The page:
The Public Protector’s office has found President Jacob Zuma guilty of ethical violations regarding the security upgrades to his Nkandla homestead. As the report notes, “[Zuma’s] failure to act in protection of state resources constitutes a violation of…the executive ethics code.” This, Madonsela says, “is inconsistent with his office as a member of Cabinet, as contemplated by section 96 of the Constitution.” It is a devastating report of a Presidency gone awry. By RICHARD POPLAK and RANJENI MUNUSAMY.
In her comprehensive report on the so-called “Nkandla Project”, released to the press during a media lock-up at the Public Protector’s office in Hatfield, Pretoria, this morning, Thuli Madonsela made devastating findings against President Jacob Zuma, the Ministers of Police and Public Works, the former Minister and Deputy Minister of Public Works, and officials of Public Works, Police and the Department of Defence. In short, the report is an indictment of a presidential project that spun massively out of control. The document’s release should have sizeable implications on the elections scheduled for 7 May.
The 443-page report, which collates interviews and thousands of pages of documents, reveals a mess of improper conduct, ethical violations and maladministration that stretch all the way to the Presidency. The Public Protector found that President Zuma’s role was “that of the ultimate guardian of the resources of the people of South Africa. [I] believe the President ideally should have asked questions regarding the scale, cost, and affordability of the Nkandla Project.”
In language that was often frank and occasionally brutal, the report insisted that “[t]he President is to…take steps with the assistance of the National Treasury and the SAPS…to pay back a reasonable percentage of the cost[s]…that do not relate to security.” These include “the visitor’s centre, the amphitheatre, the cattle kraal and the chicken run, the swimming pool.”
Madonsela also instructed Zuma to “reprimand the ministers involved for the appalling manner in which the Nkandla Project was handled and state funds were abused.”
She said that he should “[r]eport to the National Assembly on his comments and actions on this report within 14 days.”
While it is currently impossible to know what measures Zuma and the ANC will take with regard to these recommendations, the report left no doubt about the scale of the malfeasance. Both are to react to the report later on Wednesday.
In summary of Jacob Zuma’s ethical violations, the report noted that “[t]he implementation of the Nkandla Project leaves one with the impression of excessive and unconscionable ‘Rolls Royce’ security constituting an island in a sea of poverty and paucity of public infrastructure. This cannot be accepted as conscionable in any state and certainly not any state where section 195 and 237 of the Constitution promise to put people first and where the Batho Pele White Paper undertakes to transform the state from the insular Apartheid state into one which is people centred and puts people first.”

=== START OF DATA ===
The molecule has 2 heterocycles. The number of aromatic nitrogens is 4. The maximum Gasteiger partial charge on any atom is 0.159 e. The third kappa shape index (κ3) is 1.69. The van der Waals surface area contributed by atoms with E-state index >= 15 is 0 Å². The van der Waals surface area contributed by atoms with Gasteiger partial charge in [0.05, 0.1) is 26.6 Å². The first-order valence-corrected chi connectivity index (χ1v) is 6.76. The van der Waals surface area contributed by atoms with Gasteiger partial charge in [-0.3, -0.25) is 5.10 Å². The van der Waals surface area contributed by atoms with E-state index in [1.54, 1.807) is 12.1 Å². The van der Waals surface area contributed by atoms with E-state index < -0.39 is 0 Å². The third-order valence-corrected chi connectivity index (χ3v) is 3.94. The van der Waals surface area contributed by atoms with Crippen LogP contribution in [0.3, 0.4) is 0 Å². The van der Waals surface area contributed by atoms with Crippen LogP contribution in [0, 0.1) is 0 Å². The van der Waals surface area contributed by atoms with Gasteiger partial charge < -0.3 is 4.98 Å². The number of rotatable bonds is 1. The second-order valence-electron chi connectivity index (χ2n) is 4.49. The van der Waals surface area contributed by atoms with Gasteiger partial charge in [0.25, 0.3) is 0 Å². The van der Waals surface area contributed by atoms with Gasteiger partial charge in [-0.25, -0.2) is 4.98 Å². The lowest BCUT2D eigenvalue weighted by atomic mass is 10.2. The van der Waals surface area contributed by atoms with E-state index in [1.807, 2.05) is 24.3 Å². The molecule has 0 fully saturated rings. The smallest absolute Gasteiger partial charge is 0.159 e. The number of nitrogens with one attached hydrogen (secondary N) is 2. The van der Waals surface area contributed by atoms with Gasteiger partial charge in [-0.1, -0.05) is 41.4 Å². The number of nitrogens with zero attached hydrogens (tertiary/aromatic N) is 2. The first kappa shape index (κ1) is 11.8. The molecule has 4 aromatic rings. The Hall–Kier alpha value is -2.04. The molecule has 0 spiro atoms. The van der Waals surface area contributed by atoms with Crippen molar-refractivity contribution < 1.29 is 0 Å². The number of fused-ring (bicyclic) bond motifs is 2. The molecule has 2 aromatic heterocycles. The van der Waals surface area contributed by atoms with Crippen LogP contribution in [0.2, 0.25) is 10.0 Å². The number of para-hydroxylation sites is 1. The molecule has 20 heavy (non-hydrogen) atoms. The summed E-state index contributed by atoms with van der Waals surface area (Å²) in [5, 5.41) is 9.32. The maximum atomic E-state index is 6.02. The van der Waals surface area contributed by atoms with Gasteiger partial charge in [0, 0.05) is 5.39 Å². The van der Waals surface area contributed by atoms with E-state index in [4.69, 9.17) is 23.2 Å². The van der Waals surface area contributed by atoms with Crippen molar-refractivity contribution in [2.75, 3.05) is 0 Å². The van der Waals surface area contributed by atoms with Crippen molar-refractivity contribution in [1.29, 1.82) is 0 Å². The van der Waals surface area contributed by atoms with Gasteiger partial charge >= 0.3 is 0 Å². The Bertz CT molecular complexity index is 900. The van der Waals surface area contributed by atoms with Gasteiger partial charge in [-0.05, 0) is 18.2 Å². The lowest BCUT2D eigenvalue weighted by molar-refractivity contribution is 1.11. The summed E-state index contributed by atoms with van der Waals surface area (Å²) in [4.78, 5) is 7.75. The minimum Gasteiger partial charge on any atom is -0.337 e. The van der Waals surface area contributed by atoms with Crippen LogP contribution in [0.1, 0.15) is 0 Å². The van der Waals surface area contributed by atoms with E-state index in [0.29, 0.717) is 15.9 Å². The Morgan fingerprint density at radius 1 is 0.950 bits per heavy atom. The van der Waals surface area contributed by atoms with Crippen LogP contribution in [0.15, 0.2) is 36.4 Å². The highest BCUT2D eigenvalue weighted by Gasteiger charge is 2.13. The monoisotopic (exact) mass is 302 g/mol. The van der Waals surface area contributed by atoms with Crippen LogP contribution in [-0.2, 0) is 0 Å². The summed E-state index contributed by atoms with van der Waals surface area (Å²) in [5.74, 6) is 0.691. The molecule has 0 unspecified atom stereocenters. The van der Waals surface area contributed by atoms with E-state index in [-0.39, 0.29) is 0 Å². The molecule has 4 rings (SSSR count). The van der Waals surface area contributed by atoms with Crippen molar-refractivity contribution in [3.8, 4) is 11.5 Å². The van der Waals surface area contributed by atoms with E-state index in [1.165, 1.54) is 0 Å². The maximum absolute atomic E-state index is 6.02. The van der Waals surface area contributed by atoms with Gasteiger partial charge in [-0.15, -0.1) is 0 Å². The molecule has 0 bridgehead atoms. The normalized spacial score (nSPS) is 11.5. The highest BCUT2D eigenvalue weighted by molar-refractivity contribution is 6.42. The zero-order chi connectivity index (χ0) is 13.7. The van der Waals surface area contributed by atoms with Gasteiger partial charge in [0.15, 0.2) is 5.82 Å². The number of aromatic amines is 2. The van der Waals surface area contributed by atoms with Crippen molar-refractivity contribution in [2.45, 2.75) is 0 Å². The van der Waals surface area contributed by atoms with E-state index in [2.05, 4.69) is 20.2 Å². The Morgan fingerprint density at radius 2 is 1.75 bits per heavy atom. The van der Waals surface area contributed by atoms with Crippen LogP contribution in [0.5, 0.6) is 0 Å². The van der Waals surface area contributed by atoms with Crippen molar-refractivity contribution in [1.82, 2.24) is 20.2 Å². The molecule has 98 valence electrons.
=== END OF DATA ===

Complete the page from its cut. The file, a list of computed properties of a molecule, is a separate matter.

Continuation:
A graph in the middle of the report compares the residences of past presidents, including Apartheid leaders P.W. Botha and F.W. De Klerk, and finds that Nkandla is far and away the most expensive upgrade in South African history. Where Botha’s upgrades cost roughly R20,000 (a little over R173,000 at current rates), and Thabo Mbeki’s R8,113,703.24, Zuma’s upgrades stand at R241 million. (Madonsela stated that the final costs would run up to R246 million). The bulletproof glass installation alone cost R3 million, and the in situ clinic—which in Nelson Mandela’s case was designed as a mobile clinic—has cost R11 million so far.
During a press conference following the release of the report, Madonsela asked, “Where is the money coming from and how has it been accounted for?” The report noted that funds were reallocated from Inner City Regeneration and the Dolomite Risk Management Programmes of the Department of Public Works. Madonsela noted that “due to a lack of proper demand management and planning service delivery programmes the DPW [was] negatively affected. This was in violation of section 237 of the Constitution…and accordingly constitutes improper conduct and maladministration.”
There was, according to the report, almost no element of the project that was free of rot, all of which represented an undue waste of public money. Regarding Zuma having taken out a mortgage bond to pay for a portion of the private residence construction costs, as he claimed last year in Parliament, the report finds no evidence of such funds having been borrowed or spent.
In short, the report has found that Nkandla’s outrageous cost overruns landed squarely at President Jacob Zuma’s feet. The report closed with a quote from Nelson Mandela that throws a stark light on what came before. “Let it never be said by future generations that indifference, cynicism or selfishness made us fail to live up to the ideals of humanism which the Nobel Peace Prize encapsulates.” DM
Photo: President Jacob Zuma (Reuters)
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